All hauliers in London should be fitted with new, safer, direct vision cabs if they are to receive preference for publicly-funded projects, the CTC has demanded.
Responding to Transport for London’s (TfL) consultation ‘Further improving lorry safety in London’, the CTC said it supported TfL’s proposals to extend its existing Lorry Safety Scheme and has called for greater ambition through a commitment to direct vision lorries.
Transport for London launched the consultation as part of a raft of measures to tackle the disproportionate number of HGVs involved in fatal cyclist and pedestrian collisions, around 80% of which involve the lorry's left front blind spot. Seven cyclists were killed in lorry collisions last year in London.
In response, TfL’s Lorry Safety Scheme was introduced on 01 September 2015 and required lorries to fit side guards and extended side view mirrors. The latest consultation calls for further improvements with glass vision panels in the passenger side doors. This will improve drivers’ direct vision of vulnerable road users on the cab’s left hand side.
Supporting this important step towards road safety, CTC is also calling for TfL and all 33 London boroughs to express a preference towards direct vision lorries in all future bids for planning applications and publicly-funded contracts.
Direct vision lorries differ from traditional lorries, in that they give drivers a lower seating position in the cab, similar to the front of a London bus. This provides a much greater improvement in terms of driver visibility and consequently other road user safety.
CTC is therefore urging TfL to adopt a road map for the widespread introduction of direct vision lorries which would make their use a contractual requirement by 2020 for TfL and the boroughs, with a commitment to ban lorries which do not meet direct vision standards from London roads by 2025.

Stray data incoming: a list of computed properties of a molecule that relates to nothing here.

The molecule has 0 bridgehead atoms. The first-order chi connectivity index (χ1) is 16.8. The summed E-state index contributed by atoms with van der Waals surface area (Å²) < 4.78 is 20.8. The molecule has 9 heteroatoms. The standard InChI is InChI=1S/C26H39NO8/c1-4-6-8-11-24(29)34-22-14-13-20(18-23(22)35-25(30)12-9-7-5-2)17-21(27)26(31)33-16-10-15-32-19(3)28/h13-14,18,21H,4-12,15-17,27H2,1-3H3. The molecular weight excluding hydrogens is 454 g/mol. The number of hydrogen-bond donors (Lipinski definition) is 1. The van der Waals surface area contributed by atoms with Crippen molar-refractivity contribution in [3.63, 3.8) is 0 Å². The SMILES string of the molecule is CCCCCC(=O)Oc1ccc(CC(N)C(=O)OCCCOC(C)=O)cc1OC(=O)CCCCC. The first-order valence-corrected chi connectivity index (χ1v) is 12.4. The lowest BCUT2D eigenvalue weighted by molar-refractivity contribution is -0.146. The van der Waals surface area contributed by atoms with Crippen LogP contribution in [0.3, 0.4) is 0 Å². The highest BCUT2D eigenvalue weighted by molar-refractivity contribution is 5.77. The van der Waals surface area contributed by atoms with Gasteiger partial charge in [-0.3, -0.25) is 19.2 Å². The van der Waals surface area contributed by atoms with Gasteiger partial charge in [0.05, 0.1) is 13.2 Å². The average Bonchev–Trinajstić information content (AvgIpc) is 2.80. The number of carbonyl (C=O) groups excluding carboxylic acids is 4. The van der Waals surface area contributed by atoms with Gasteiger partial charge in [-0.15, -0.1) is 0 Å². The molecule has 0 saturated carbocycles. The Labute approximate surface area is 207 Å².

Duncan Dollimore, CTC’s Road Safety Officer, said: “With London lorry traffic set to increase as Crossrail comes to completion and HS2 starts in earnest, TfL’s consultation on improving lorry safety is a timely step in the right direction. However, more can and must be done to protect London’s most vulnerable road users.
“CTC wants to see TfL lay out a road map for the adoption of direct vision lorries. This will help usher the single greatest danger to cyclists off London roads and into the history books.
“We’re calling on all cyclists and vulnerable road users to back our call and show their support, which they can do via the CTC website.”
But earlier this year the Freight Transport Association (FTA) said that fitting lorries with glass door panels to increase driver visibility and reduce cycling fatalities will cost companies too much and prove expensive for Londoners.
We reported how the FTA says it could cost £280 million to fit the new panels to vehicles, however, a cost Londoners would bear.
Head of National and Regional Policy for the FTA, Christopher Snelling, is reported by the Evening Standard (link is external) as saying: “Improving visibility for HGV drivers is really important, but there are many different ways to achieve this.
“We are disappointed that the Mayor has chosen to focus on just one option without clear evidence that this is the best way to deliver the desired outcome.
"Side panels have limitations, for example if the vehicle is carrying a second crew member or equipment then the view may be obscured.”
“It is important to remember that any cost added to logistics in London will eventually get passed on to the users – the businesses and residents of London. They are the ones who will ultimately be paying this bill.” Mr Snelling added.
Supporters of these suggestions for Lorry Safety can show their agreement by writing to TfL using CTC’s online tool here.
After an unpromising start, having to be bribed by her parents to learn to ride without stabilisers, Sarah became rather keener on cycling in her university years, and was eventually persuaded to upgrade to proper road cycling by the prospect of a shiny red Italian bike, which she promptly destroyed by trapping a pair of knickers in the rear derailleur. Sarah writes about about cycling every weekend on road.cc.